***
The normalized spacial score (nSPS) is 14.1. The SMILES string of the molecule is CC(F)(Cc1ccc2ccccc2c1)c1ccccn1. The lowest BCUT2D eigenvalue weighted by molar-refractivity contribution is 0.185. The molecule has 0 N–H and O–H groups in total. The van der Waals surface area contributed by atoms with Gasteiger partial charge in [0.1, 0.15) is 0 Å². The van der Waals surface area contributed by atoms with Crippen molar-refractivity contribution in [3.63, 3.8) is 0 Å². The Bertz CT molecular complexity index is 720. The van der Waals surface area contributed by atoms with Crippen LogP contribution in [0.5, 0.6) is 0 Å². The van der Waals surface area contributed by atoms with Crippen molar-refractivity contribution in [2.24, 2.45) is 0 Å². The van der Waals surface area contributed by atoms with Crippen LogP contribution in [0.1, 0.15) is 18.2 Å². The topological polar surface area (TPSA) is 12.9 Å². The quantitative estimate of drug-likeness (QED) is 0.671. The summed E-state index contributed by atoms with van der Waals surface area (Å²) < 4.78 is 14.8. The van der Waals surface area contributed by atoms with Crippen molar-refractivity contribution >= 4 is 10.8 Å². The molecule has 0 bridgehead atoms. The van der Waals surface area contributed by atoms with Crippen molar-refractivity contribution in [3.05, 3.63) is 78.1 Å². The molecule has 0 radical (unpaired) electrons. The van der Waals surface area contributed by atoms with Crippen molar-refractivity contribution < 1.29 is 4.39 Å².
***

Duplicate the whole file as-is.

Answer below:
The normalized spacial score (nSPS) is 14.1. The SMILES string of the molecule is CC(F)(Cc1ccc2ccccc2c1)c1ccccn1. The lowest BCUT2D eigenvalue weighted by molar-refractivity contribution is 0.185. The molecule has 0 N–H and O–H groups in total. The van der Waals surface area contributed by atoms with Gasteiger partial charge in [0.1, 0.15) is 0 Å². The van der Waals surface area contributed by atoms with Crippen molar-refractivity contribution in [3.63, 3.8) is 0 Å². The Bertz CT molecular complexity index is 720. The van der Waals surface area contributed by atoms with Crippen LogP contribution in [0.5, 0.6) is 0 Å². The van der Waals surface area contributed by atoms with Crippen molar-refractivity contribution in [2.24, 2.45) is 0 Å². The van der Waals surface area contributed by atoms with Crippen LogP contribution in [0.1, 0.15) is 18.2 Å². The topological polar surface area (TPSA) is 12.9 Å². The quantitative estimate of drug-likeness (QED) is 0.671. The summed E-state index contributed by atoms with van der Waals surface area (Å²) < 4.78 is 14.8. The van der Waals surface area contributed by atoms with Crippen molar-refractivity contribution >= 4 is 10.8 Å². The molecule has 0 bridgehead atoms. The van der Waals surface area contributed by atoms with Crippen molar-refractivity contribution in [3.05, 3.63) is 78.1 Å². The molecule has 0 radical (unpaired) electrons. The van der Waals surface area contributed by atoms with Crippen molar-refractivity contribution < 1.29 is 4.39 Å².